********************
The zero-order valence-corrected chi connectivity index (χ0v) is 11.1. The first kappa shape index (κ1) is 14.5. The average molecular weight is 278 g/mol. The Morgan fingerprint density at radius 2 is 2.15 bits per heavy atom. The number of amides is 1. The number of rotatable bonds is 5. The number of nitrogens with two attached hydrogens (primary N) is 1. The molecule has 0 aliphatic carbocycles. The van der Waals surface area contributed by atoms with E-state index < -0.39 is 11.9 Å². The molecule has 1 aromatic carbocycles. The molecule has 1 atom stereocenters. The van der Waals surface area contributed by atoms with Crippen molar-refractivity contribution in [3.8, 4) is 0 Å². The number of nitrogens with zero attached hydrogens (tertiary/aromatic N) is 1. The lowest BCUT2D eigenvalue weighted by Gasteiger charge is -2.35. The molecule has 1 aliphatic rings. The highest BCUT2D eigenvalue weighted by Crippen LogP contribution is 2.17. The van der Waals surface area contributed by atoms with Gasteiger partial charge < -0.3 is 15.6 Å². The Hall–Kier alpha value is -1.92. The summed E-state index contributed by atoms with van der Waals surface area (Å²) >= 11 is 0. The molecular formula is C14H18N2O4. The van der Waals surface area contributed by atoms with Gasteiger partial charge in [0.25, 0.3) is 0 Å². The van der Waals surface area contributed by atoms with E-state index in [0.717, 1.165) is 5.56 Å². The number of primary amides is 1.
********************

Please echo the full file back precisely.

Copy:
The zero-order valence-corrected chi connectivity index (χ0v) is 11.1. The first kappa shape index (κ1) is 14.5. The average molecular weight is 278 g/mol. The Morgan fingerprint density at radius 2 is 2.15 bits per heavy atom. The number of amides is 1. The number of rotatable bonds is 5. The number of nitrogens with two attached hydrogens (primary N) is 1. The molecule has 0 aliphatic carbocycles. The van der Waals surface area contributed by atoms with E-state index < -0.39 is 11.9 Å². The molecule has 1 aromatic carbocycles. The molecule has 1 atom stereocenters. The van der Waals surface area contributed by atoms with Crippen molar-refractivity contribution in [3.8, 4) is 0 Å². The number of nitrogens with zero attached hydrogens (tertiary/aromatic N) is 1. The lowest BCUT2D eigenvalue weighted by Gasteiger charge is -2.35. The molecule has 1 aliphatic rings. The highest BCUT2D eigenvalue weighted by Crippen LogP contribution is 2.17. The van der Waals surface area contributed by atoms with Gasteiger partial charge < -0.3 is 15.6 Å². The Hall–Kier alpha value is -1.92. The summed E-state index contributed by atoms with van der Waals surface area (Å²) >= 11 is 0. The molecular formula is C14H18N2O4. The van der Waals surface area contributed by atoms with Gasteiger partial charge in [0.25, 0.3) is 0 Å². The van der Waals surface area contributed by atoms with E-state index in [0.717, 1.165) is 5.56 Å². The number of primary amides is 1.